Jacques César Ellul (ehl-luhl) was one of the most provocative and prolific writers among twentieth century French intellectuals. He was born on January 6, 1912, in Bordeaux, France, the son of an impoverished Serbo-Italian father and a French mother. Although forced to support himself by age sixteen, Ellul performed brilliantly in school, earning degrees in history, sociology, and law.
At age nineteen, he read Karl Marx’s Das Kapital (1867-1894).“I plunged into Marx’s thinking with an incredible joy,” he recalled.“I had finally found the explanation.” Marx taught him lasting lessons, especially the dialectical method of analysis, and he briefly belonged to the Communist Party. He believed, however, that Marx did not have the answers to the existential questions of life, death, and love. Ellul began reading the Bible and in 1932 experienced “a very brutal and very sudden conversion.” He then joined the French Reformed church. Ellul refused to choose between Marxism and Christianity, incorporating into the foundations of his intellectual life a dialectical interplay of these contradictory totalities.
In 1937 Ellul received a law degree but decided to teach, since that would allow him to work with the young. With Fascism growing in Europe, he joined the Popular Front in 1936 and participated in the Spanish Civil War in 1937. During World War II he supported his family by farming and joined the resistance. In 1944 he became professor of law at the University of Bordeaux, and he was deputy mayor of Bordeaux from then to 1946.
Ellul continued his political and social reform activities as the war ended, but while he remained a committed political activist, he expected little positive result from any activity that had to be carried out through an organization. The reason for his pessimism can be seen in his influential book The Technological Society. Ellul did not concern himself narrowly with machines and technology, but with “technique,” the rational and efficient methods of activity in politics, administration, religion, law, and all other fields of human endeavor. Technique eliminates the spontaneous and nonrational from human affairs. Modern humanity is oriented toward technical progress, he maintains, and technique grows at a geometric rate. According to Ellul, technique has no moral or idealistic goals, and an evil-producing technique cannot be made better by placing it in the hands of better people.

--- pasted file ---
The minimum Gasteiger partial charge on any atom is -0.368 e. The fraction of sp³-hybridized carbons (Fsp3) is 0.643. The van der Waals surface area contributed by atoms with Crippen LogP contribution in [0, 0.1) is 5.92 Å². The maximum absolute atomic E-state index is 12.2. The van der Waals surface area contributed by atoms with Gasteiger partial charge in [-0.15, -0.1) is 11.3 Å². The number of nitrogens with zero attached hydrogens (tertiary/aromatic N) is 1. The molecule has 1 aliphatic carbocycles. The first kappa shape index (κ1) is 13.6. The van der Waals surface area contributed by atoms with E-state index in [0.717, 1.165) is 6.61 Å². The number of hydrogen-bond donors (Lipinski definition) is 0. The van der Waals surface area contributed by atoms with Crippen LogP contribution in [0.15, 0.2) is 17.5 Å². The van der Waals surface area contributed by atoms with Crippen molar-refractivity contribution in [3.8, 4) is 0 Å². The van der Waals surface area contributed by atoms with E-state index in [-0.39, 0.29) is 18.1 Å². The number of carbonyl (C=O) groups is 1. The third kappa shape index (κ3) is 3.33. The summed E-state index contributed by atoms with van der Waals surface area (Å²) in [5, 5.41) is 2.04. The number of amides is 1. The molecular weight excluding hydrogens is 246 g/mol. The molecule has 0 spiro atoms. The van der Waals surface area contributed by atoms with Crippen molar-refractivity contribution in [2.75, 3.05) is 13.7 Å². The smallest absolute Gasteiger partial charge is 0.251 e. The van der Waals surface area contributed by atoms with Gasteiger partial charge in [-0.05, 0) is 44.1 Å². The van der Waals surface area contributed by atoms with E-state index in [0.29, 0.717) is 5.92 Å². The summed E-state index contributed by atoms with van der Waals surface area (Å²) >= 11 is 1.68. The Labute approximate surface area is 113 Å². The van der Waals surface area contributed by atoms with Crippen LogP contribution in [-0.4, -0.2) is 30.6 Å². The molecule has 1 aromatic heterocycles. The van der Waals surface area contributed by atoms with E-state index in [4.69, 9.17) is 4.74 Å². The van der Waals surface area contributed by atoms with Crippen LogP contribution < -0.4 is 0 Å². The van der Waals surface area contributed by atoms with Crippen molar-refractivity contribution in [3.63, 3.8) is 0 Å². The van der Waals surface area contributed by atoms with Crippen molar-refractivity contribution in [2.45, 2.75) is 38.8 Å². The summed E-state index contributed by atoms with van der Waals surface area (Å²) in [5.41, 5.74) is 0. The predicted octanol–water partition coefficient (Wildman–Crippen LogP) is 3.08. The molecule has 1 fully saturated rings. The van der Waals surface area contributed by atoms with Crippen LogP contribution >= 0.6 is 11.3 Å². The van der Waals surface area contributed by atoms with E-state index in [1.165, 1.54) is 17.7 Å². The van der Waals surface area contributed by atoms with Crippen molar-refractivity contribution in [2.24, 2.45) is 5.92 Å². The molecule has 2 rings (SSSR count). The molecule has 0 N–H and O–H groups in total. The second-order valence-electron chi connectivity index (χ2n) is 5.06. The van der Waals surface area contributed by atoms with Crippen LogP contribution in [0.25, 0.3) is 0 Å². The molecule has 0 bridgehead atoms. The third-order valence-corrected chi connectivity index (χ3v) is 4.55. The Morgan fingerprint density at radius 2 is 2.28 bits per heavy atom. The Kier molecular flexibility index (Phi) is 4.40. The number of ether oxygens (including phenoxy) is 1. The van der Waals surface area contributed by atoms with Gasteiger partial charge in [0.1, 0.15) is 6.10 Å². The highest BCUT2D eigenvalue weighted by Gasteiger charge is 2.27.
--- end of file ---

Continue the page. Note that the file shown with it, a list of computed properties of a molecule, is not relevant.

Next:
Ellul explored the implications of technique in studies of propaganda, administrative and legal systems, politics, and the environment. His primary work, however, was in theology. Many theologians see modern humanity’s life in the “technological city,” brilliantly described by Ellul, as resulting in God’s death—death in the sense that God has become irrelevant.
Ellul’s theology confronts that condition. Like Karl Barth, Ellul wanted to demythologize the world, a world in which humanity’s religious needs have imbued technique with sacredness, making it a religion. Ellul believed that, through Jesus Christ, God confronted individual Christians with questions, not with answers. The honest answer to God’s challenge places people in contradiction with their technologically shaped world, a contradiction that can be neither reconciled nor escaped; it can, however, be freeing. Humans achieve freedom...
(The entire section is 774 words.)